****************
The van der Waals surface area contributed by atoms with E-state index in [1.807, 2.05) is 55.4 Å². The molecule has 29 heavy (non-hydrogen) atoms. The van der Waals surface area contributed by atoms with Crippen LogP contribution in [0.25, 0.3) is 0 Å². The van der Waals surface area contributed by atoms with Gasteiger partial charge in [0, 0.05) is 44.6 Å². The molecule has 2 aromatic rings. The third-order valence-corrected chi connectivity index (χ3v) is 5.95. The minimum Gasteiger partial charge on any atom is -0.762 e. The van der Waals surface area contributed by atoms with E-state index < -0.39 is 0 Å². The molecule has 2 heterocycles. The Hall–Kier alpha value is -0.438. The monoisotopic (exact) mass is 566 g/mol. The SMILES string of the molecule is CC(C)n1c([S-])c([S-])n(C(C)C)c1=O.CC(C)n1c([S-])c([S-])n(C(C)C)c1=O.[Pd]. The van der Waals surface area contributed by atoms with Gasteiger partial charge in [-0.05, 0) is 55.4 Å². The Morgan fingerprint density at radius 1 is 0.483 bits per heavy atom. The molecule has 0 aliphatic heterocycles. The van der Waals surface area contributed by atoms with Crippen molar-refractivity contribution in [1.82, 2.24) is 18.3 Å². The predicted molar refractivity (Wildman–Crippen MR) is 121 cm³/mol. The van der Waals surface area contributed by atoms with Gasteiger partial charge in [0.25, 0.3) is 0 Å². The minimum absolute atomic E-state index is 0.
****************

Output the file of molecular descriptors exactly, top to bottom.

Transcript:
The van der Waals surface area contributed by atoms with E-state index in [1.807, 2.05) is 55.4 Å². The molecule has 29 heavy (non-hydrogen) atoms. The van der Waals surface area contributed by atoms with Crippen LogP contribution in [0.25, 0.3) is 0 Å². The van der Waals surface area contributed by atoms with Gasteiger partial charge in [0, 0.05) is 44.6 Å². The molecule has 2 aromatic rings. The third-order valence-corrected chi connectivity index (χ3v) is 5.95. The minimum Gasteiger partial charge on any atom is -0.762 e. The van der Waals surface area contributed by atoms with E-state index < -0.39 is 0 Å². The molecule has 2 heterocycles. The Hall–Kier alpha value is -0.438. The monoisotopic (exact) mass is 566 g/mol. The SMILES string of the molecule is CC(C)n1c([S-])c([S-])n(C(C)C)c1=O.CC(C)n1c([S-])c([S-])n(C(C)C)c1=O.[Pd]. The van der Waals surface area contributed by atoms with Gasteiger partial charge in [-0.05, 0) is 55.4 Å². The Morgan fingerprint density at radius 1 is 0.483 bits per heavy atom. The molecule has 0 aliphatic heterocycles. The van der Waals surface area contributed by atoms with Crippen molar-refractivity contribution in [1.82, 2.24) is 18.3 Å². The predicted molar refractivity (Wildman–Crippen MR) is 121 cm³/mol. The van der Waals surface area contributed by atoms with Gasteiger partial charge in [0.25, 0.3) is 0 Å². The minimum absolute atomic E-state index is 0.